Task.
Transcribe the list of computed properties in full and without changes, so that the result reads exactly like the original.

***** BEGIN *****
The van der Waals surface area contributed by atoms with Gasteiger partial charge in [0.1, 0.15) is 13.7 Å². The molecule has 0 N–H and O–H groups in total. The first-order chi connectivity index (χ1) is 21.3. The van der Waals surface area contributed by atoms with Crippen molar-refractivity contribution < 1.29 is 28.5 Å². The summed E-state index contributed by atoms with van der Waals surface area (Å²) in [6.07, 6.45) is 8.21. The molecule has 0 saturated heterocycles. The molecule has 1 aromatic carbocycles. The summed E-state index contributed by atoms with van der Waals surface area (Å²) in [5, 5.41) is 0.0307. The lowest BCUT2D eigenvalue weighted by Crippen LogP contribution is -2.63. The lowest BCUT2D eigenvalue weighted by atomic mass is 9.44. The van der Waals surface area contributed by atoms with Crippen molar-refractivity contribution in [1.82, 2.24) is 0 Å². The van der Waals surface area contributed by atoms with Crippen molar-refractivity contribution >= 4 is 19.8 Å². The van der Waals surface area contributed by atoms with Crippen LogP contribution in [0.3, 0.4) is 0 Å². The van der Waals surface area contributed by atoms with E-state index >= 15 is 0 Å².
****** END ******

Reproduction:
The van der Waals surface area contributed by atoms with Gasteiger partial charge in [0.1, 0.15) is 13.7 Å². The molecule has 0 N–H and O–H groups in total. The first-order chi connectivity index (χ1) is 21.3. The van der Waals surface area contributed by atoms with Crippen molar-refractivity contribution < 1.29 is 28.5 Å². The summed E-state index contributed by atoms with van der Waals surface area (Å²) in [6.07, 6.45) is 8.21. The molecule has 0 saturated heterocycles. The molecule has 1 aromatic carbocycles. The summed E-state index contributed by atoms with van der Waals surface area (Å²) in [5, 5.41) is 0.0307. The lowest BCUT2D eigenvalue weighted by Crippen LogP contribution is -2.63. The lowest BCUT2D eigenvalue weighted by atomic mass is 9.44. The van der Waals surface area contributed by atoms with Crippen molar-refractivity contribution in [1.82, 2.24) is 0 Å². The van der Waals surface area contributed by atoms with Crippen molar-refractivity contribution >= 4 is 19.8 Å². The van der Waals surface area contributed by atoms with Crippen LogP contribution in [0.3, 0.4) is 0 Å². The van der Waals surface area contributed by atoms with E-state index >= 15 is 0 Å².